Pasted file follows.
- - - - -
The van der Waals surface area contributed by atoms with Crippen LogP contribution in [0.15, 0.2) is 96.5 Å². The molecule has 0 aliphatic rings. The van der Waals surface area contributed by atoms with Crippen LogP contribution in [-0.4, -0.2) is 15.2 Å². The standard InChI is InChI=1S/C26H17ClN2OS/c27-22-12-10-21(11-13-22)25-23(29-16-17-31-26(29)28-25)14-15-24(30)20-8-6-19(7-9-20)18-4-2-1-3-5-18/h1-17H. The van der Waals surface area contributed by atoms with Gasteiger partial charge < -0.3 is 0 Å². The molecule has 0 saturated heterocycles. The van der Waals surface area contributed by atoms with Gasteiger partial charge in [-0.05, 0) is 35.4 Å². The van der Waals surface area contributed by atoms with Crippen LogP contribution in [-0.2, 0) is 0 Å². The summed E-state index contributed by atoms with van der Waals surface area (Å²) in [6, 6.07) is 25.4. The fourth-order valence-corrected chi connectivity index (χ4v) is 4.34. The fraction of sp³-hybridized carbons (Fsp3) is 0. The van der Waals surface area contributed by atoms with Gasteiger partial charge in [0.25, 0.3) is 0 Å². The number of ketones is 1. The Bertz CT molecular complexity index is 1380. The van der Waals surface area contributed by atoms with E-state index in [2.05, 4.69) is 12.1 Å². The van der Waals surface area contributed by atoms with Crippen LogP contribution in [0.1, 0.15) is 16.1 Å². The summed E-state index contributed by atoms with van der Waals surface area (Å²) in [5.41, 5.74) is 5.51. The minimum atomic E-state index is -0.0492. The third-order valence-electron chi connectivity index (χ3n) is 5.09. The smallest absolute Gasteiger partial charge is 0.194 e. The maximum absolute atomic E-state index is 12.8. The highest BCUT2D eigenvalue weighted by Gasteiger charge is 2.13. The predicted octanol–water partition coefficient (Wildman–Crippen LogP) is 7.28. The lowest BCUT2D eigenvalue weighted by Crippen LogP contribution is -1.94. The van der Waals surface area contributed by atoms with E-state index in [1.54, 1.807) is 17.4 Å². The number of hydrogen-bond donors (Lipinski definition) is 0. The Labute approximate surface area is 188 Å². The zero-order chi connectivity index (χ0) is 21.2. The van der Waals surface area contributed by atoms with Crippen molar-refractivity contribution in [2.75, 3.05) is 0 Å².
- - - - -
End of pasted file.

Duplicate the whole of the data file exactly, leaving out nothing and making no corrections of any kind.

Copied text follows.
The van der Waals surface area contributed by atoms with Crippen LogP contribution in [0.15, 0.2) is 96.5 Å². The molecule has 0 aliphatic rings. The van der Waals surface area contributed by atoms with Crippen LogP contribution in [-0.4, -0.2) is 15.2 Å². The standard InChI is InChI=1S/C26H17ClN2OS/c27-22-12-10-21(11-13-22)25-23(29-16-17-31-26(29)28-25)14-15-24(30)20-8-6-19(7-9-20)18-4-2-1-3-5-18/h1-17H. The van der Waals surface area contributed by atoms with Gasteiger partial charge < -0.3 is 0 Å². The molecule has 0 saturated heterocycles. The van der Waals surface area contributed by atoms with Gasteiger partial charge in [-0.05, 0) is 35.4 Å². The van der Waals surface area contributed by atoms with Crippen LogP contribution in [-0.2, 0) is 0 Å². The summed E-state index contributed by atoms with van der Waals surface area (Å²) in [6, 6.07) is 25.4. The fourth-order valence-corrected chi connectivity index (χ4v) is 4.34. The fraction of sp³-hybridized carbons (Fsp3) is 0. The van der Waals surface area contributed by atoms with Gasteiger partial charge in [0.25, 0.3) is 0 Å². The number of ketones is 1. The Bertz CT molecular complexity index is 1380. The van der Waals surface area contributed by atoms with E-state index in [2.05, 4.69) is 12.1 Å². The van der Waals surface area contributed by atoms with Crippen LogP contribution in [0.1, 0.15) is 16.1 Å². The summed E-state index contributed by atoms with van der Waals surface area (Å²) in [5.41, 5.74) is 5.51. The minimum atomic E-state index is -0.0492. The third-order valence-electron chi connectivity index (χ3n) is 5.09. The smallest absolute Gasteiger partial charge is 0.194 e. The maximum absolute atomic E-state index is 12.8. The highest BCUT2D eigenvalue weighted by Gasteiger charge is 2.13. The predicted octanol–water partition coefficient (Wildman–Crippen LogP) is 7.28. The lowest BCUT2D eigenvalue weighted by Crippen LogP contribution is -1.94. The van der Waals surface area contributed by atoms with E-state index in [1.54, 1.807) is 17.4 Å². The number of hydrogen-bond donors (Lipinski definition) is 0. The Labute approximate surface area is 188 Å². The zero-order chi connectivity index (χ0) is 21.2. The van der Waals surface area contributed by atoms with Crippen molar-refractivity contribution in [2.75, 3.05) is 0 Å².